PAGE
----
Why Would Agriculture be a Target?
There are numerous reasons why a terrorist or other individual might want to target agriculture. Some reasons often cited include:
- To instill fear or loss of confidence in the food supply
- To create chaos and social unrest
- To damage the economy
Agriculture and the larger food and fiber system have many characteristics that make them vulnerable to bioterrorism. First, everyone needs to eat, meaning that an attack on our food supply has the potential to affect a large portion of the population. An intentional effort to introduce contaminants into our food supply or an interruption in the flow or availability of food products would instill fear and could be very disruptive. Second, our agricultural system is large making the task of providing complete control and protection very difficult. Finally, the food and fiber system has many global connections making US agriculture vulnerable to attack from abroad.
William Edmondson of the USDA-ERS has written extensively about the wide-reaching impact of agriculture as part of the nation’s and the world’s economy. Edmondson cites that in 2001, the U.S. food and fiber industry employed nearly 24 million people and generated $1.24 trillion – an estimated 12.3 percent of the nation’s total gross domestic product. About 16.7 percent of American workers are employed in the food and fiber system. An intentional attack on this industry would certainly have wide-reaching impacts that would ripple through America’s and the world’s economy.
For more information, and to learn more about the importance of agriculture at a national level, or within your state, check out the USDA’s Economic Research Service (ERS) website.
Categories of Threats
There is currently no standardized definition of agroterrorism. Iowa State University’s Center for Food Security and Public Health has used the following definition in its educational materials: “The use of biological (to include toxins), chemical, or radiological agents against some component of agriculture in such a way as to adversely impact the agriculture industry or any component thereof, the economy, or the consuming public.”
Agroterrorism can take many forms as described by John Shutske, University of Wisconsin-Madison Division of Extension:
- The intentional introduction of an animal or plant disease such as Foot and Mouth Disease virus within livestock herds or various pathogens which affect growing crops.
- The intentional biological or chemical contamination or adulteration of farm inputs (such as water or feed) or of food products and ingredients anywhere within the production process, from farm to table. Note that “agroterrorism” and general food system terrorism lines blur as agriculture becomes increasingly vertically integrated from the farm through product processing and packaging.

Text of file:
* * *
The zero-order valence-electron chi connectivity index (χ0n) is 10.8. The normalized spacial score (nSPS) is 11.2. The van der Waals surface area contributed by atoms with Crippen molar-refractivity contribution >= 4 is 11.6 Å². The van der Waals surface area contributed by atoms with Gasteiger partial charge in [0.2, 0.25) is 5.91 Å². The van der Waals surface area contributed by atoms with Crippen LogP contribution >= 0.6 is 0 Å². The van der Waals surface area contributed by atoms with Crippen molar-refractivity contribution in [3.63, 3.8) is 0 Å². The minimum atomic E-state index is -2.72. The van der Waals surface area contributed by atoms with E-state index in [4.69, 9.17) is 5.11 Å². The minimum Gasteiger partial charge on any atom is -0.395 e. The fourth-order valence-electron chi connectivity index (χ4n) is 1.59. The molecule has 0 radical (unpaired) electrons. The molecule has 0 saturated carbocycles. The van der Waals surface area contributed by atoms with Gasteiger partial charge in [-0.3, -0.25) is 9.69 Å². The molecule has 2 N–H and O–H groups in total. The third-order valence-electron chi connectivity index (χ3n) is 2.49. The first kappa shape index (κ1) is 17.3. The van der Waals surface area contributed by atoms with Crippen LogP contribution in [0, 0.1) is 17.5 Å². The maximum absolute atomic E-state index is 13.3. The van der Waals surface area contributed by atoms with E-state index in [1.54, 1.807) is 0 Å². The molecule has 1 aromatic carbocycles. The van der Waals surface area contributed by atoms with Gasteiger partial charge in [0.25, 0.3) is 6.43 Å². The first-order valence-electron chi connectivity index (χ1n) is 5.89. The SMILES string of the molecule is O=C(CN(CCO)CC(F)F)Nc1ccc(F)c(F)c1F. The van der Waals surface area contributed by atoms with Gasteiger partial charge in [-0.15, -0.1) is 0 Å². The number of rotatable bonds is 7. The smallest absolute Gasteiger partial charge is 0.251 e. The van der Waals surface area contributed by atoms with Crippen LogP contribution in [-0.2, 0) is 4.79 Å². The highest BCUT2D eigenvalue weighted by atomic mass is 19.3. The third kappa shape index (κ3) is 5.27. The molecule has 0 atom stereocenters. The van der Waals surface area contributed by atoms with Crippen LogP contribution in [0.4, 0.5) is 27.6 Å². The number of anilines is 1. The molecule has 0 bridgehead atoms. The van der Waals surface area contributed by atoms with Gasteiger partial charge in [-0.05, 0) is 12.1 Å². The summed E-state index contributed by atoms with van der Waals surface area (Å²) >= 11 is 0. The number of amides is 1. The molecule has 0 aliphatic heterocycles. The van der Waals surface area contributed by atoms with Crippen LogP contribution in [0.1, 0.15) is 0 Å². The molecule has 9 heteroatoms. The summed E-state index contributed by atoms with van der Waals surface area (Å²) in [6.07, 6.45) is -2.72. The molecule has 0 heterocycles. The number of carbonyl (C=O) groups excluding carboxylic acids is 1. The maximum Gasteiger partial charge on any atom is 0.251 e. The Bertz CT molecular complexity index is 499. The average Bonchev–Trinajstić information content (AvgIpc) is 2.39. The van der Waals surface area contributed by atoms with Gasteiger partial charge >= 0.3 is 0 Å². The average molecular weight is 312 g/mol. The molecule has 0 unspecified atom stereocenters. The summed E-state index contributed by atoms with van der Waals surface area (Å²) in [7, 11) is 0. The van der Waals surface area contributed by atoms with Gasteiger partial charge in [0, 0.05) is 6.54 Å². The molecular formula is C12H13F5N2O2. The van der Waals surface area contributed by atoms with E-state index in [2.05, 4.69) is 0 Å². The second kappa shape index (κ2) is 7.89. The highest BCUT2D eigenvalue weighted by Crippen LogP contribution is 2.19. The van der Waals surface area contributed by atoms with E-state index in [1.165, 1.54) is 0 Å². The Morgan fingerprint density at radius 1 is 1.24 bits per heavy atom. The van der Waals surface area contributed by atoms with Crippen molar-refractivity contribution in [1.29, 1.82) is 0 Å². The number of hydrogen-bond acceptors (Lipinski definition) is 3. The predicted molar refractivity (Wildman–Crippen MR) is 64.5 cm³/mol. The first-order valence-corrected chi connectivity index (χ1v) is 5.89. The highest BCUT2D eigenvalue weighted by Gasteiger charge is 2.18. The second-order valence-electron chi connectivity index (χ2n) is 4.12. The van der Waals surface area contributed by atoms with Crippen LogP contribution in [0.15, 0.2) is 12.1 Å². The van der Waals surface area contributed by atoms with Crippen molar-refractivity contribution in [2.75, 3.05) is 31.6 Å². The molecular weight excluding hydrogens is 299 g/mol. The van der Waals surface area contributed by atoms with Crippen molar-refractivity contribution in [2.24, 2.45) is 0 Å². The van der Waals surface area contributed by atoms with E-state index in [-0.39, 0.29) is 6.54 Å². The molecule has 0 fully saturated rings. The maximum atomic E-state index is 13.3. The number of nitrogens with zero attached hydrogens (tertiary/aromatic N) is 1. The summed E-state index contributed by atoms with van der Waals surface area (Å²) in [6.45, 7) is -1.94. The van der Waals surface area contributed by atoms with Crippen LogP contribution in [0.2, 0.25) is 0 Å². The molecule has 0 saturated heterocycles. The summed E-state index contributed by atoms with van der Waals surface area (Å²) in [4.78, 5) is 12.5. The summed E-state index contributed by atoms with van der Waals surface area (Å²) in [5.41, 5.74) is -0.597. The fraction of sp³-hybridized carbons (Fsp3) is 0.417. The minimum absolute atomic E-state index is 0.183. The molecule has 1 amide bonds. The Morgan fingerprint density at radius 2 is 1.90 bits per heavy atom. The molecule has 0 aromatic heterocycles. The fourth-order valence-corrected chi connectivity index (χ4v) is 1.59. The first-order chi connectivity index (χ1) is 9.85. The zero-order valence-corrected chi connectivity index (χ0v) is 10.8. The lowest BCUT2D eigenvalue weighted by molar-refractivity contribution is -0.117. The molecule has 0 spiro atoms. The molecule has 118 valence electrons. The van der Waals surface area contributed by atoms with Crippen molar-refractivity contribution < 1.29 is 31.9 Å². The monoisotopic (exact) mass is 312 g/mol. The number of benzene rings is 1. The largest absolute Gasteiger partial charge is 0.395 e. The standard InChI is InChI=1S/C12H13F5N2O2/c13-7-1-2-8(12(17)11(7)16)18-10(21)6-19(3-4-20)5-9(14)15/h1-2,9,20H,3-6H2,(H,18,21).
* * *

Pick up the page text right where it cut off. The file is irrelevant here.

- The use, misuse, or contamination of an agricultural input product in a destructive manner – such as using agricultural fertilizer to produce explosives or methamphetamine; or the use of pesticides as a chemical contaminant in feed, food, water, or other targets.
- The use of an agricultural technology for illicit purposes – including use of aerial application equipment to spread biological/chemical agents, or using shipping containers normally used to transport agricultural commodities and food products to smuggle hazardous items/substances.
- Journal Citation – Describing the threat of intentional disease spread: Alibek, K. 1999. “The Soviet Union’s Anti-Agricultural Biological Weapons” Annals of the New York Academy of Sciences, 894: 18-19.
- Journal Citation – Describing the threat of farm input contamination: Neher, N. 1999. “The need for coordinated response to food terrorism” Annals of the New York Academy of Sciences,894: 181-183.
- NBC News story – Describing use of farm product for illicit purposes
A Bit of History
The threats to agriculture and our food system are not just theoretical. Several web pages describe the history of warfare and other more isolated incidents where agriculture was a target. The Monterey Institute of International Studies Center for Nonproliferation Studies offers a chronology of historical incidents in which agriculture and food systems were targets in times of war, by terrorists, and in other situations where the attack was intentional.
Another historical reference, developed by Anne Kohnen Of Harvard University’s John F. Kennedy School of Government, is titled: “Responding to the Threat of Agroterrorism: Specific Recommendations for the United States Department of Agriculture.” (PDF)